Some Winter Poems

by Daniel Lusk

Little blue finch has died.
I should have known
she’d not withstand cold
in her cage alone.

I buried her under the apple tree
by her mate. And then,
to linger awhile,
I pruned the tree for winter.

When light fails, I potter
out of doors. Pry rocks from the rubble
churned up from the pond
by the backhoe last summer,
flat rocks to make a wall

for snakes, for snow to hide.

Hollowness of the road underfoot
resounds in the hollow air.

Night draws shadows upward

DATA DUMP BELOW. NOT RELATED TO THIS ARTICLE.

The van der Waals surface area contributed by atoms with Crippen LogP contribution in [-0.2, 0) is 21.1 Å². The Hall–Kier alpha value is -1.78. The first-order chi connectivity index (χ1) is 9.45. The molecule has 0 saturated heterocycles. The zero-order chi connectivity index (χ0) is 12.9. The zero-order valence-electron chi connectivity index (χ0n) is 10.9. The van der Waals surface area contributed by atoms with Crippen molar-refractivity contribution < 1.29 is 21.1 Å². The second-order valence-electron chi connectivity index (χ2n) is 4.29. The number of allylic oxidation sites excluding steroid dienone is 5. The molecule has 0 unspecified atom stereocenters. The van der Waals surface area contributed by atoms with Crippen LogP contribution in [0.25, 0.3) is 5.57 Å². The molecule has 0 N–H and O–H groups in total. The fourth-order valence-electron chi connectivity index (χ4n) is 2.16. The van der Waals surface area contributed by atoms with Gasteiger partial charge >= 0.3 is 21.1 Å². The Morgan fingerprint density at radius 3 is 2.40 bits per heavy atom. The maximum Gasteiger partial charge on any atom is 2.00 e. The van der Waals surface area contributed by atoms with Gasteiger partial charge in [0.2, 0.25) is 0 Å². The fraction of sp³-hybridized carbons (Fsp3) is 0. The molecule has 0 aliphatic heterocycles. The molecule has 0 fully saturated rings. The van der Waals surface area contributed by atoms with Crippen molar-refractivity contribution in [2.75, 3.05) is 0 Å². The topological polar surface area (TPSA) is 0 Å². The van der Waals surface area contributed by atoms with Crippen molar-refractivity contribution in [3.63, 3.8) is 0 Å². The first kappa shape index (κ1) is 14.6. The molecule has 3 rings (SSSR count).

from the ground.
Snow carrying starlight down.

Let’s call the ermine
crossing the deck to lie
by the house Snow White.

Remember the good white duck
that carried Gretel and Hansel
safely over the water.
Confined to books and classroom,
these young ones stretch
ripening bodies
under the gaze of their teacher.
They don’t mean anything by it.